Blueprints for an Ideal Legal Immigration Policy

By Richard D. Lamm and Sen. Alan Simpson on March 1, 2001

In a famous African parable, six blind men each encounter a single aspect of an elephant and, unable to observe it whole, nonetheless proclaim with conviction the true nature of the beast. The man who feels the elephant’s side concludes that it is like a wall, the man who feels the tusk imagines it a spear, while others feel a snake, tree, fan, or rope, corresponding to their respective encounters with the animal’s trunk, leg, ear, or tail.

In much the same way do many lawmakers encounter America’s immigration policy. An issue of enormous size and complexity, U.S. immigration policy today is crafted with almost no consideration of its overall shape and impact. Most immigration proposals in Congress today deal only with individual parts of the animal — grants of residency for select groups, increased visas for certain "skilled" immigrants, reorganization of the Immigration and Naturalization Service, and at the most myopic level, private immigration bills intended to benefit specific individuals. Missing from proposals like these is any sense of how they fit into a coherent policy framework animated by basic principles of the national interest.

The piecemeal quality of today’s immigration legislation would suggest that members of Congress and the Executive Branch either do not recognize any basic principles governing immigration policy beyond clichés and sentimentality, or they cower at the thought of tinkering with a politically sensitive issue, despite its profound role in shaping America’s future. Our long experience in this issue leads us to conclude it is perhaps some of both.

The exception to this tendency proves the rule: The U.S. Commission on Immigration Reform, headed during much of its tenure by Barbara Jordan, did offer in 1995 a comprehensive blueprint for reforming our dysfunctional legal immigration system, animated by clearly articulated principles. Congress chose not only to ignore the Commission’s recommendations, but failed to offer any competing blueprint. Thus, most political discourse on immigration today accepts as given the Byzantine conglomeration that is current policy.

It is worth noting that other complex issues do not suffer from the fragmentation characteristic of today’s immigration policymaking. The debates over health care, Social Security, or education, for instance, are very complex and feature very different points of view, but the participants nonetheless offer comprehensive proposals shaped by their respective beliefs. Even the tax code, larded as it is with loopholes, exceptions, and special provisions, does not escape at least discussions of broad reform, such as calls for a flat tax or sales tax.

Capitol Hill and the White House are not alone in their myopic approach to this issue. Media treatment of immigration focuses too often on human-interest stories lacking any broader context. Amid the tales of illegal aliens denied drivers licenses, immigrant entrepreneurs "revitalizing" our economy, or luckless immigrants running afoul of criminal deportation rules, there is little sense of how immigration policy is impacting the nation as a whole — precisely the sort of coverage that might lead lawmakers and the public to the healthy reexamination of the status quo.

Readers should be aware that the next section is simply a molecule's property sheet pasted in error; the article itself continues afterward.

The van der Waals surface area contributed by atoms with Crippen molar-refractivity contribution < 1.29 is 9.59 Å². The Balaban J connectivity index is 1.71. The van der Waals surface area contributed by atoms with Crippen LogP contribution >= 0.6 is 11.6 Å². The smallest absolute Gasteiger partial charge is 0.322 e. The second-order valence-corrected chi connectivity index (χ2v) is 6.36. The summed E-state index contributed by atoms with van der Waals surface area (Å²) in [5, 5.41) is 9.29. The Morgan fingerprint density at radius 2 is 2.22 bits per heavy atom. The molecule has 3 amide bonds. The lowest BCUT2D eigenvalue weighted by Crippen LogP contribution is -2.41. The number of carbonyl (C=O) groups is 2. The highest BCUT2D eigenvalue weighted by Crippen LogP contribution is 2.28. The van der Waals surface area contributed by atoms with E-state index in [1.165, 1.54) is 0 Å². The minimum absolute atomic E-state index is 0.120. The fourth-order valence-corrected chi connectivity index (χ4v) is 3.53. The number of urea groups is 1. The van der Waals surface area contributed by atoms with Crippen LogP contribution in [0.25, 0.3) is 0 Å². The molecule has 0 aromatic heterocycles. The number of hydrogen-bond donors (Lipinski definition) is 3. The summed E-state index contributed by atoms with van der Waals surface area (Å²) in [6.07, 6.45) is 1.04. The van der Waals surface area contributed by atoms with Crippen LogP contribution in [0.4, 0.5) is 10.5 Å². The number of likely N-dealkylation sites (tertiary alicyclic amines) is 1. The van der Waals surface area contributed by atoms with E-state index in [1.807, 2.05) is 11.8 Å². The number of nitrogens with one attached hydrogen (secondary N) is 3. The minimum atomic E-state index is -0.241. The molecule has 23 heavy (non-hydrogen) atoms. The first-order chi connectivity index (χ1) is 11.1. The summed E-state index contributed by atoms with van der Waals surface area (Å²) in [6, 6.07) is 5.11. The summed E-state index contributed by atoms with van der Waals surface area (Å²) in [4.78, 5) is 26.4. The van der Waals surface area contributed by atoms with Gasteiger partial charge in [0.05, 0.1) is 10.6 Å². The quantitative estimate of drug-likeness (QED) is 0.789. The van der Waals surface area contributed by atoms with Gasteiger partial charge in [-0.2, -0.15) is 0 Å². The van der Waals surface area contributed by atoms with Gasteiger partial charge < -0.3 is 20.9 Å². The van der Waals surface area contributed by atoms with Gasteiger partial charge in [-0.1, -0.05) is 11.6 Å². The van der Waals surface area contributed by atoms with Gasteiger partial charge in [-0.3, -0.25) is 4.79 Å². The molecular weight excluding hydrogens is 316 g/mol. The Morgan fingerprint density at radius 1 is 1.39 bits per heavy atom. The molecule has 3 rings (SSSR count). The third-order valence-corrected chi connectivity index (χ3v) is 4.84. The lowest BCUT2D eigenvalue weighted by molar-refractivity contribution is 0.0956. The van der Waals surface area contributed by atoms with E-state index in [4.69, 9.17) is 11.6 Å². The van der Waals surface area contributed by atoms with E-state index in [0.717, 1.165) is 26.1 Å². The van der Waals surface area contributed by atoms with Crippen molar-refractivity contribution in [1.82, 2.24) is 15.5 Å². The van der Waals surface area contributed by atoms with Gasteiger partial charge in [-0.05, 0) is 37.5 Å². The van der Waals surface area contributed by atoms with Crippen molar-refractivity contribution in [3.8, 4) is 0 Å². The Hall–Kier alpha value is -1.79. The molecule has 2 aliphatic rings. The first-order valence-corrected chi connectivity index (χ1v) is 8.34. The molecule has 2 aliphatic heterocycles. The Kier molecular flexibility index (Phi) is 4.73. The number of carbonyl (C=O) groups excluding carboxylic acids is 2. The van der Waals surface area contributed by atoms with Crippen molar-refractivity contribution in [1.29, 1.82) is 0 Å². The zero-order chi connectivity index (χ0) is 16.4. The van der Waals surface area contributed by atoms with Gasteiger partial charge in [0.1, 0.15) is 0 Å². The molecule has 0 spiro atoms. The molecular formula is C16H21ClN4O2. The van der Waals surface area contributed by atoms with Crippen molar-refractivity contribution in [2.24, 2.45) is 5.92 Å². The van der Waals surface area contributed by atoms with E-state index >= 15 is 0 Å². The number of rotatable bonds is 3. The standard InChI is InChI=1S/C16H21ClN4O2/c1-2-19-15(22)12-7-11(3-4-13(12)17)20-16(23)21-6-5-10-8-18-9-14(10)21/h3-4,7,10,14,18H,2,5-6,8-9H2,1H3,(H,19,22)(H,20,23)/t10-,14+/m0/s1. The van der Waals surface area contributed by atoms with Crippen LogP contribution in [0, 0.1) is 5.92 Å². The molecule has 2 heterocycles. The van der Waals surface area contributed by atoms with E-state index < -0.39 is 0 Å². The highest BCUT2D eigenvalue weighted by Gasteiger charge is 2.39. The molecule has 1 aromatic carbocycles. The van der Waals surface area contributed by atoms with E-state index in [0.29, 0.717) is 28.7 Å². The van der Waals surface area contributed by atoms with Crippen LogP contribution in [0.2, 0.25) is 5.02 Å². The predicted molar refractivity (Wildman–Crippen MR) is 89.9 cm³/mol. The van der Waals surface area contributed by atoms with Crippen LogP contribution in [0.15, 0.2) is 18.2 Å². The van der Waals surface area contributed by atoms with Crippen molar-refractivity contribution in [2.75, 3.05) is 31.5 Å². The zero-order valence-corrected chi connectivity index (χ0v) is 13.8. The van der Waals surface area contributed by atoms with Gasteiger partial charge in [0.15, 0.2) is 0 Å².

It is within this climate that the Center for Immigration Studies solicited essays laying out coherent, transparent policy regarding legal immigration, authored by many of the nation’s leading experts on immigration. This publication seeks to step back from heated rhetoric and provide a forum for competing blueprints of a comprehensive U.S. immigration policy. The 15 essays are necessarily brief, given the comparative format, but serve as a distillation of competing views, providing readers the opportunity to explore further, if they desire.

The Center has sought to represent the full spectrum of opinion regularly articulated by mass immigration’s supporters and critics, in order to offer policymakers and opinion leaders as wide a variety of views as possible. And while we are satisfied with the diversity of opinion offered herein, it is important to note that two of the most prominent organizations advocating high levels of immigration, the National Immigration Forum and The National Council of La Raza, refused to participate. Their unwillingness to articulate a comprehensive immigration policy agenda is conspicuous.

In any case, we believe this publication successfully encompasses a wide variety of thinking on immigration and should stimulate fruitful discussion of this contentious topic. With the arrival of a new administration, the time is ripe for a bottom-up reconsideration of policies which so deeply and broadly affect the shape of the country we will bequeath to our children and grandchildren.

Finally, we are indebted to the Center for Immigration Studies for its efforts at recruiting the impressive range of experts contributing to this endeavor. The Center has emerged as a leading voice in the drive to inform policymakers and the public about immigration’s far-reaching impacts, and this publication is in keeping with that mission.

Richard D. Lamm is the former Democratic Governor of Colorado and a professor at the University of Denver.

Alan Simpson is a former Republican United States Senator from Wyoming.